My thoughts exactly.
    "The only way we can truly control the outcome of a ride is not going on it, which is a choice I'm unwilling to make." -K.B.

  31. #31
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    Quote Originally Posted by Smithhammer View Post
    Yes, if it needs to be classified, I'd say that sounds like "technical" singletrack.
    And technical single track is not the same as XC trails? Not trying to be difficult, just trying to get this clear in my own head.

    (BTW my rims are 40mm and tires are 2.8")

  32. #32
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    Quote Originally Posted by Dr Evil View Post
    And technical single track is not the same as XC trails? Not trying to be difficult, just trying to get this clear in my own head.
    Sure, it could be. All this classification of different types of riding gets a little silly, imo. Used to be we just just rode bikes on dirt - up, down, smooth, chunk, whatever. Just pick the tire based on the terrain demands of where you ride, combined with your preferences, regardless of whether it's considered "XC" or "trail" or whatever it's being referred to this year. For what you are describing, I doubt the DHF/Rekon combo will disappoint.
    "The only way we can truly control the outcome of a ride is not going on it, which is a choice I'm unwilling to make." -K.B.

  33. #33
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    Quote Originally Posted by Smithhammer View Post
    Sure, it could be. All this classification of different types of riding gets a little silly, imo. Used to be we just just rode bikes on dirt - up, down, smooth, chunk, whatever. Just pick the tire based on the terrain demands of where you ride, combined with your preferences, regardless of whether it's considered "XC" or "trail" or whatever it's being referred to this year. For what you are describing, I doubt the DHF/Rekon combo will disappoint.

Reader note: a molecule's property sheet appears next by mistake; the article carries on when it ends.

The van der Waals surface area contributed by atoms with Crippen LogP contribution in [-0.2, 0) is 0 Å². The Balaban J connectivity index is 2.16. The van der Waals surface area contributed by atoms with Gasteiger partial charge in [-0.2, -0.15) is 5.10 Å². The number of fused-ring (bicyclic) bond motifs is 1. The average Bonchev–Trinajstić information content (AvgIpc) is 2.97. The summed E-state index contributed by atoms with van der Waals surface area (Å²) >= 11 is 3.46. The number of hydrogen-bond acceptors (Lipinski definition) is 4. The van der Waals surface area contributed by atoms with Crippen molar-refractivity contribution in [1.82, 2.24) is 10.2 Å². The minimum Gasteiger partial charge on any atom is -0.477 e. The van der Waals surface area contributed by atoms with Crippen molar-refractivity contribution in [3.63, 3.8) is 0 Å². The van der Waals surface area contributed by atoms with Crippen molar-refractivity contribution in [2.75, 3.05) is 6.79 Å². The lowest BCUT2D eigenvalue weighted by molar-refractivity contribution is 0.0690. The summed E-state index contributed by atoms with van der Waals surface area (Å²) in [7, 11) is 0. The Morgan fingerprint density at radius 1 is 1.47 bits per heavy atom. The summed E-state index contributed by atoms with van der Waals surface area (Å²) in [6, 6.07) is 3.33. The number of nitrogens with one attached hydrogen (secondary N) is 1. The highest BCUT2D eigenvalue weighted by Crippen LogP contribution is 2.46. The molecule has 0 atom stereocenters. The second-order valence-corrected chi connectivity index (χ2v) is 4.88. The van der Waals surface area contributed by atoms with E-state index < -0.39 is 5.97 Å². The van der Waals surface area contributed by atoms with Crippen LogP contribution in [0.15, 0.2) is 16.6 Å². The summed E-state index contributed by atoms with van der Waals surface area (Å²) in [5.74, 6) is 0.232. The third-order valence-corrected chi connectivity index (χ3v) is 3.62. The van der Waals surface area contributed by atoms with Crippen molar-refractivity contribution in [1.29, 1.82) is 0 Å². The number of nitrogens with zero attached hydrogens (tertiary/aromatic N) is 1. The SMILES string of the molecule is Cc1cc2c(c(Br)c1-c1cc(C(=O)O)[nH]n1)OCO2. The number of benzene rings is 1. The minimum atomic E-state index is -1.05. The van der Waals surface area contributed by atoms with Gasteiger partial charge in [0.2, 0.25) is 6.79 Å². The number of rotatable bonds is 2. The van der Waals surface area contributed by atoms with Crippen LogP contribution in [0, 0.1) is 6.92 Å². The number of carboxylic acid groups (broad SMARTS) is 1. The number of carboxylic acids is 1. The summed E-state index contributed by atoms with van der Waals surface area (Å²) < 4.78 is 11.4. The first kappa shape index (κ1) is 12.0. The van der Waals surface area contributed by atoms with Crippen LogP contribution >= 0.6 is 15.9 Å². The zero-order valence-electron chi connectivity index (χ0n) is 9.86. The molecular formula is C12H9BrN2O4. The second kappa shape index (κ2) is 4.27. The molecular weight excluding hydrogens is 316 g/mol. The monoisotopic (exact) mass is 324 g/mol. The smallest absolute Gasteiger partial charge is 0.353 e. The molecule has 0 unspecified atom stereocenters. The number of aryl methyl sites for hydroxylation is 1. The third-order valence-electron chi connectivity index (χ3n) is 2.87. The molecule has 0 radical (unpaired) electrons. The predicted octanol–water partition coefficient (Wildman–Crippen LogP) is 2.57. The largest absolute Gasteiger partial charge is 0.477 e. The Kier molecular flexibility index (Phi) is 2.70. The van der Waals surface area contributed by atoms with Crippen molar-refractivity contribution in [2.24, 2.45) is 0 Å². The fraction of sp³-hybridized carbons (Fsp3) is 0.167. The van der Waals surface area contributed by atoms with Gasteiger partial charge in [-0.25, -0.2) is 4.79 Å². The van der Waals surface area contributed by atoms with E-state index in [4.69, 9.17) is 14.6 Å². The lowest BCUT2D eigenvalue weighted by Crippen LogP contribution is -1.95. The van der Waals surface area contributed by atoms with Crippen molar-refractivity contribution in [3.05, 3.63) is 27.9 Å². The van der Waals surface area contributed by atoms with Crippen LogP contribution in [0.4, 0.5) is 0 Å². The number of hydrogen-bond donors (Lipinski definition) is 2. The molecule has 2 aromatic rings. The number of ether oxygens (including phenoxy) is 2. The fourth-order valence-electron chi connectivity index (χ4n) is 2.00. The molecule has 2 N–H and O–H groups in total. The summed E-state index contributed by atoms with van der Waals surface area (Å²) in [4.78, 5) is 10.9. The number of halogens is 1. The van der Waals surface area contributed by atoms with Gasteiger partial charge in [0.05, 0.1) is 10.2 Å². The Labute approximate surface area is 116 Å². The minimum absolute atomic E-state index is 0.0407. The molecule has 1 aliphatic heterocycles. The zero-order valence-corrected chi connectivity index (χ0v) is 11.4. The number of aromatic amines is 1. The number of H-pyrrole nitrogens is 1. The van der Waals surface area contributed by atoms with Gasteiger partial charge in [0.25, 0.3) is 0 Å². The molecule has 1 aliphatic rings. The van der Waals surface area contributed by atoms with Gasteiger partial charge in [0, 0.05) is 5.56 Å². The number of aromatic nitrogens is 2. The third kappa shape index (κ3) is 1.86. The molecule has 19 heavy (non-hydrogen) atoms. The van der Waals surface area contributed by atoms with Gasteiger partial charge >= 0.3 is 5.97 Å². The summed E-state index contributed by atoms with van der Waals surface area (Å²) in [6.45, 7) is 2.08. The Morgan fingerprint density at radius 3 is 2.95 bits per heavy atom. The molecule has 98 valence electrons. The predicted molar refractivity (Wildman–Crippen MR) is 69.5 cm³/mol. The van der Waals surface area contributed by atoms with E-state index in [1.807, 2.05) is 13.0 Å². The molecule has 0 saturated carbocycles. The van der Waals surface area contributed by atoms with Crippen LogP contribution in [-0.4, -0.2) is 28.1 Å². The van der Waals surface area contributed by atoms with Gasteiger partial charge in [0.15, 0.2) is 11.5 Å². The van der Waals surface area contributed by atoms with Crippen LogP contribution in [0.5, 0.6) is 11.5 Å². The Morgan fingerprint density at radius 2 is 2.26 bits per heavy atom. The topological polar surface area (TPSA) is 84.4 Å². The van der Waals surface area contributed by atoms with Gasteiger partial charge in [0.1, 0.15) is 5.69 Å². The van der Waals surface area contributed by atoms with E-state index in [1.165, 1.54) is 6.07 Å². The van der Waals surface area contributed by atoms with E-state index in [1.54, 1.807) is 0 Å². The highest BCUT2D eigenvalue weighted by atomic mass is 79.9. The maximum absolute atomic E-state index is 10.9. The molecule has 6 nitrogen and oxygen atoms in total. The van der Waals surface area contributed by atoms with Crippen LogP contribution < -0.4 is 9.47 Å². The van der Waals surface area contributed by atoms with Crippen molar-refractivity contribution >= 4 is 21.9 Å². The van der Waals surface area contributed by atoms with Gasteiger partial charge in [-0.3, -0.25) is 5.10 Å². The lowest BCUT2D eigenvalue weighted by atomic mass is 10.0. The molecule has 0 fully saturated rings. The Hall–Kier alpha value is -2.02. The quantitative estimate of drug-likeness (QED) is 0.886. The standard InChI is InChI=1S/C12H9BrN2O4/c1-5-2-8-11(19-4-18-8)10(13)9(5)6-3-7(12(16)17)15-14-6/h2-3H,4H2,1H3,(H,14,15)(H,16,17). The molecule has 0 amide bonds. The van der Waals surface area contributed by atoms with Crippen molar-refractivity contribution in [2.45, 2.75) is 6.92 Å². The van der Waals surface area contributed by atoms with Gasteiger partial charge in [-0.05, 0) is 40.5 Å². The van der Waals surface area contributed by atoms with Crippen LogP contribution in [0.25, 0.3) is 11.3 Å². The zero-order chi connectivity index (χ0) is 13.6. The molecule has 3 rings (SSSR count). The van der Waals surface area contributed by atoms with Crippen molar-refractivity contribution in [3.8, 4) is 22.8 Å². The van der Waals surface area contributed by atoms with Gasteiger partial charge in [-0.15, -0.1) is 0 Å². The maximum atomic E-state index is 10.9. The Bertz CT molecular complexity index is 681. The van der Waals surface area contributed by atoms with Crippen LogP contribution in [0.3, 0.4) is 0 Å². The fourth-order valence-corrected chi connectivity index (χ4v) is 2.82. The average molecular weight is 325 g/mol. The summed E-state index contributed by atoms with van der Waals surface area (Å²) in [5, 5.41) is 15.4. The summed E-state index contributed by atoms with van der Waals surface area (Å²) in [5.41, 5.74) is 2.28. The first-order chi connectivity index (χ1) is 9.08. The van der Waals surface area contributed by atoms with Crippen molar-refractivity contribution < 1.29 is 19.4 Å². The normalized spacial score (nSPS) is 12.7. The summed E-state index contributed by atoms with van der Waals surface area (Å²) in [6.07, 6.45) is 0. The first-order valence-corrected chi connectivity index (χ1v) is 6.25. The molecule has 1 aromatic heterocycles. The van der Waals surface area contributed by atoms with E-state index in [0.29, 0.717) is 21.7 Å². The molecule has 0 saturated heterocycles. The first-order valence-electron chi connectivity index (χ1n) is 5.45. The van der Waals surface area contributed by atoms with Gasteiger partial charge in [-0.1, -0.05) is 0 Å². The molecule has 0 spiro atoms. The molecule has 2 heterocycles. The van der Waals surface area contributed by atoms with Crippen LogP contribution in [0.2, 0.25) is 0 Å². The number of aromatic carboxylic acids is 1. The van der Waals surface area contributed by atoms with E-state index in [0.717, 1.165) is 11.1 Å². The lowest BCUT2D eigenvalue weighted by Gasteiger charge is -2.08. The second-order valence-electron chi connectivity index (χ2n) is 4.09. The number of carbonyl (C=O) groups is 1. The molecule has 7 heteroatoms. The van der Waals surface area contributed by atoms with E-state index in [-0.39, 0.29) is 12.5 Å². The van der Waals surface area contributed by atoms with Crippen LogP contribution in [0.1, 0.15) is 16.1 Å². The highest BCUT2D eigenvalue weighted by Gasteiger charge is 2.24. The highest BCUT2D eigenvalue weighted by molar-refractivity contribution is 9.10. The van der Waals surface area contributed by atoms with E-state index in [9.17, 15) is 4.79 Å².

34. #34
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    Cool-blue Rhythm

    The way I simplified all this:

    XC:
    Out In the open, miles and miles, longer climbs, some faster and smoother sections, rock and roots but not constantly.

    Trail:
    In the woods, more of the narrow and twisty, more chudar, roots, rocks, drops, tree's trying to grab your handle bar.

    All Mountain:
    Getting some air time, shuttle runs up but not always, earning the descents
    by spending time In the Hurt locker on long steep climbs.
    Very Fast.

    Single Track :
    One way trails for safety..

    I ride XC, Trail, and Single track about equally..

    Got the 120tpi 3c speed and terra 2.8 rekons on my bike.
    Tubeless, 185 pounds, HT bike, 14-15 psi rear and 13-14 front.
    13 months of mostly two to three rides a week of 15-20 miles.
    No pavement riding, lots of sand, leaves, roots and just a few rocky sections,
    They do not yet need to be replaced~~~~~~~~~~
    “I seek only the Flow”, "27.5+ Hard Tails Rock"
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  35. #35